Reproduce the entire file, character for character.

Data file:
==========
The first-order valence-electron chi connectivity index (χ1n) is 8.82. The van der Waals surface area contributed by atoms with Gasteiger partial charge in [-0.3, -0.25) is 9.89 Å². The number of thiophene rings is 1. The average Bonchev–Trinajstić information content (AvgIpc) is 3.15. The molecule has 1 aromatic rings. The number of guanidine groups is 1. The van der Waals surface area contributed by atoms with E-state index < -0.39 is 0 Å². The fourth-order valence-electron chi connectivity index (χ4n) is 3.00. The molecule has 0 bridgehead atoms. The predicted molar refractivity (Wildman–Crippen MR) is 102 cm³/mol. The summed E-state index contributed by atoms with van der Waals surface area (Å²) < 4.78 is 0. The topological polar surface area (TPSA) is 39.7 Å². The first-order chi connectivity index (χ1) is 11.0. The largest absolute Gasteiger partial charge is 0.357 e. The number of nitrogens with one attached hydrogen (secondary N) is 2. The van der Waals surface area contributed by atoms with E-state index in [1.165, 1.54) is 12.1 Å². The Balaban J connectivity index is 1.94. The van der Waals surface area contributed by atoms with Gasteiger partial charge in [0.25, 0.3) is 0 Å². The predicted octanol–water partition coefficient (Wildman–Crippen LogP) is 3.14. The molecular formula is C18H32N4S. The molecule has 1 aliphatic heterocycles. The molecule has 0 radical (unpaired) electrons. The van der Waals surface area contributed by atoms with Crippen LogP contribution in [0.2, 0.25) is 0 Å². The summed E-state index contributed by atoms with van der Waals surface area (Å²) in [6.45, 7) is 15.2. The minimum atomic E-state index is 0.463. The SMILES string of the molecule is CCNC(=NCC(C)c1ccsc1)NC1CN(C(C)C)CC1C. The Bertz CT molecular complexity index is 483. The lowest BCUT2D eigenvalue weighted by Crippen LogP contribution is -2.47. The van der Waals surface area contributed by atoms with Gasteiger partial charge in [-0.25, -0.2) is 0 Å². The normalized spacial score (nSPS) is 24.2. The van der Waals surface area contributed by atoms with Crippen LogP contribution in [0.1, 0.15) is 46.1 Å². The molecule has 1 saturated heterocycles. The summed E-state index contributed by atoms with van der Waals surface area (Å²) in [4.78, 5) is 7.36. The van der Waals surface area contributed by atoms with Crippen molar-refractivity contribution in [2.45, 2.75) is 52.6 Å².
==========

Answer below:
The first-order valence-electron chi connectivity index (χ1n) is 8.82. The van der Waals surface area contributed by atoms with Gasteiger partial charge in [-0.3, -0.25) is 9.89 Å². The number of thiophene rings is 1. The average Bonchev–Trinajstić information content (AvgIpc) is 3.15. The molecule has 1 aromatic rings. The number of guanidine groups is 1. The van der Waals surface area contributed by atoms with E-state index < -0.39 is 0 Å². The fourth-order valence-electron chi connectivity index (χ4n) is 3.00. The molecule has 0 bridgehead atoms. The predicted molar refractivity (Wildman–Crippen MR) is 102 cm³/mol. The summed E-state index contributed by atoms with van der Waals surface area (Å²) < 4.78 is 0. The topological polar surface area (TPSA) is 39.7 Å². The first-order chi connectivity index (χ1) is 11.0. The largest absolute Gasteiger partial charge is 0.357 e. The number of nitrogens with one attached hydrogen (secondary N) is 2. The van der Waals surface area contributed by atoms with E-state index in [1.165, 1.54) is 12.1 Å². The Balaban J connectivity index is 1.94. The van der Waals surface area contributed by atoms with Gasteiger partial charge in [0.25, 0.3) is 0 Å². The predicted octanol–water partition coefficient (Wildman–Crippen LogP) is 3.14. The molecular formula is C18H32N4S. The molecule has 1 aliphatic heterocycles. The molecule has 0 radical (unpaired) electrons. The van der Waals surface area contributed by atoms with Crippen LogP contribution in [0.2, 0.25) is 0 Å². The summed E-state index contributed by atoms with van der Waals surface area (Å²) in [6.45, 7) is 15.2. The minimum atomic E-state index is 0.463. The SMILES string of the molecule is CCNC(=NCC(C)c1ccsc1)NC1CN(C(C)C)CC1C. The Bertz CT molecular complexity index is 483. The lowest BCUT2D eigenvalue weighted by Crippen LogP contribution is -2.47. The van der Waals surface area contributed by atoms with Gasteiger partial charge in [-0.25, -0.2) is 0 Å². The normalized spacial score (nSPS) is 24.2. The van der Waals surface area contributed by atoms with Crippen LogP contribution in [0.1, 0.15) is 46.1 Å². The molecule has 1 saturated heterocycles. The summed E-state index contributed by atoms with van der Waals surface area (Å²) in [4.78, 5) is 7.36. The van der Waals surface area contributed by atoms with Crippen molar-refractivity contribution in [2.45, 2.75) is 52.6 Å².